Blending In

Unless you are using a food processor to make your dough the pastry blender is a must have tool.
It successfully blends the shortening into the flour uniformly and very quickly.

Pastry Apparel

Using a lightly floured pastry cloth makes rolling out the dough really easy with no extra addition of flour that can result in tough dough. No fear of sticking when using this cloth.
The stockinet over the rolling pin serves the same purpose, less flour used and a no stick performance.
Should you not have these tools on hand, rolling the dough between 2 lightly floured sheets of wax paper is the next best thing.

Friday, October 2, 2009

Apple Cake

Facts and myths on the history of the apple made for a very interesting read about this very popular fruit.

The unnamed fruit in Genesis has traditionally been considered an apple, the symbol of temptation.

In Greek mythology, the golden apple of discord brought about the Trojan War and consequently the fall of Troy.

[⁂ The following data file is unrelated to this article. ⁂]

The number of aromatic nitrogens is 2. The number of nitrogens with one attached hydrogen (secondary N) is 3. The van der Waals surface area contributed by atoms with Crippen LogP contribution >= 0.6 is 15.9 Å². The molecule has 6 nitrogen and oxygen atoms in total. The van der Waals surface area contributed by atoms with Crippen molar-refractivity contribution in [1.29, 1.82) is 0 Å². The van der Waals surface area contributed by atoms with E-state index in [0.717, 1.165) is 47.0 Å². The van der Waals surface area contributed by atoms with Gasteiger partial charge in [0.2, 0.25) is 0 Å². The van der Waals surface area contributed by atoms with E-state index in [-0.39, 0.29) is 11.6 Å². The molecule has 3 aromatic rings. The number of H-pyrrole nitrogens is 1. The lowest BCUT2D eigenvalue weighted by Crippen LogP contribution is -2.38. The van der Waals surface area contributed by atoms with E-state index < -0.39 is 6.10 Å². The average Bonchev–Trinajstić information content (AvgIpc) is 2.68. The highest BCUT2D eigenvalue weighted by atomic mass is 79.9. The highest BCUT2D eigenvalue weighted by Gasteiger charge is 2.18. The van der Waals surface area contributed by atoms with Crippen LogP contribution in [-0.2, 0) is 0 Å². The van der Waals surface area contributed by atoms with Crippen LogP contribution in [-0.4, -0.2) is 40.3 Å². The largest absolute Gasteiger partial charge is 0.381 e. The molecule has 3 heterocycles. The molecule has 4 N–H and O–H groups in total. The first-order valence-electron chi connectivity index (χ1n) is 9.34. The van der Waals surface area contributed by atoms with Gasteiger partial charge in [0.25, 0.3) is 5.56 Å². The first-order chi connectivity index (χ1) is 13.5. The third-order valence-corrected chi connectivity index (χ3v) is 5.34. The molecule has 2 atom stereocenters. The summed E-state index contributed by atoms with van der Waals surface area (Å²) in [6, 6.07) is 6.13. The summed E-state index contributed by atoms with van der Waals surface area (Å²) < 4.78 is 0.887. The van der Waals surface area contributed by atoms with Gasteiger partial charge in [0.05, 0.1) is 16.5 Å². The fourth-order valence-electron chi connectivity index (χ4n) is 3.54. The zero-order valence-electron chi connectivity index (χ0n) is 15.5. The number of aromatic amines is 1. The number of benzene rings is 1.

Snow White’s stepmother used an apple to poison her and Isaac Newton’s legendary inspiration was a falling apple.

I may be stretching things, but it is certainly interesting to note that apples are harvested in the fall and this common thread seems to run through the apple’s history.

The “fall” of man, the “fall” of Troy, Snow White “falling” asleep and the “falling” of Newton's apple. Perhaps only coincidence?

Personally, I could “fall” for the dozens of varieties of apples available today. They’re all called apples but the colour, taste and texture of the different varieties could very well classify each as a distinctly unique fruit.

The apple tree itself has evolved from tall towering giants, (like the one in our back yard, unfortunately all tree and no apples) to dwarf trees and even trees that look like large vines. This makes apple picking easier and safer as it may prevent a bad “fall” from trying to pick the apples on the branches of very tall trees (now I'm stretching it).

Apple picking on a crisp, sunny October day has a way of making pleasurable, lasting memories.

It reminds me of all the school trips to the apple orchard I went on with my children and the excitement when their class helped turn those beautiful apples into a tasty apple sauce for snack time.

A basket or bushel of freshly harvested apples is a beautiful picture of autumn. The pages of many recipe books are filled with apple recipes that could keep us cooking and baking an entire lifetime.

I love hand written recipes and some of my favourite are those that were given to me in the person’s own handwriting.